The Banking Ombudsman recently held that a customer who fell victim to a cryptocurrency scam was not entitled to be reimbursed $45,000 by her bank.

The customer made large deposits to a cryptocurrency platform over a period of five months totalling $45,000. The customer believed she was making legitimate investments, however, once she realised she was being scammed, she contacted her bank to request a reimbursement of the money she lost.

The customer’s bank declined to give her a reimbursement because the customer had authorised the transactions herself, and the bank proved that it had no reason to suspect the money was being “invested” into a scam.

The customer made a complaint to the Banking Ombudsman claiming that the bank failed in detecting that the payments she made were to an illegitimate platform.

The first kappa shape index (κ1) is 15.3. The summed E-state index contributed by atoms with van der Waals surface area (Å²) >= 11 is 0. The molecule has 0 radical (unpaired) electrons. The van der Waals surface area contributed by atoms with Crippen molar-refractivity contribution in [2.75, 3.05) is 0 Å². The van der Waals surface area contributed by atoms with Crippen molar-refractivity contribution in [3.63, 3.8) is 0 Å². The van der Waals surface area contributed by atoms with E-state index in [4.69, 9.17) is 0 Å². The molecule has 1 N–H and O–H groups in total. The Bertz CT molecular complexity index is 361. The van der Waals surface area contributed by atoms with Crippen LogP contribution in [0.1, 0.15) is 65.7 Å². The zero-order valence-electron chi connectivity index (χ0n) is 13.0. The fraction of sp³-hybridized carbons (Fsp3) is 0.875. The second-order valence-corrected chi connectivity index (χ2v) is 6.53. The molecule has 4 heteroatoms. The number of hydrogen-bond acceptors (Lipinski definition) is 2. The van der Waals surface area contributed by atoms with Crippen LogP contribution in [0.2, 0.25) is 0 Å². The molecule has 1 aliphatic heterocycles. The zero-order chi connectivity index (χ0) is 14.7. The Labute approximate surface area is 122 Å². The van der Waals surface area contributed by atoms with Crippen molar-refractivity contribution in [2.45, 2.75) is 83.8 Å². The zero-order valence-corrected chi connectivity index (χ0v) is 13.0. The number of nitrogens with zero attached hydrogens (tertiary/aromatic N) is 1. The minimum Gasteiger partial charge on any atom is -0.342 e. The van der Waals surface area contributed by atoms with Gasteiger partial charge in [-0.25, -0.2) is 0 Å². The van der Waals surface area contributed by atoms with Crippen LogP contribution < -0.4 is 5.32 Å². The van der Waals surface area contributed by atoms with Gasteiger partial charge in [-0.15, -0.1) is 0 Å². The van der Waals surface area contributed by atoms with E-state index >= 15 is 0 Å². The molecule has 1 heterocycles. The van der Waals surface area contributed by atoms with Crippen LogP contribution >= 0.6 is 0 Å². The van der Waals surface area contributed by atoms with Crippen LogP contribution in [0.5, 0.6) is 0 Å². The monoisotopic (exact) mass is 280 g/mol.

The Ombudsman explained to the customer that the bank has no general duty to monitor a customer’s transactions.

The bank had an obligation to complete her payment instructions as they were authorised by the customer herself using her personal banking credentials. It is a customer’s responsibility to check the legitimacy of the recipient of the funds.

The Ombudsman also explained that sometimes a bank is under a duty to make appropriate enquiries regarding the validity of a payment request by a customer if they are suspicious that there is a chance the customer is being scammed.

In this case the bank did not breach their duty because they raised the possibility of the payments being fraudulent to the customer, and gave her an appropriate warning about scams.

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Alan Knowsley and Hanifa Kodirova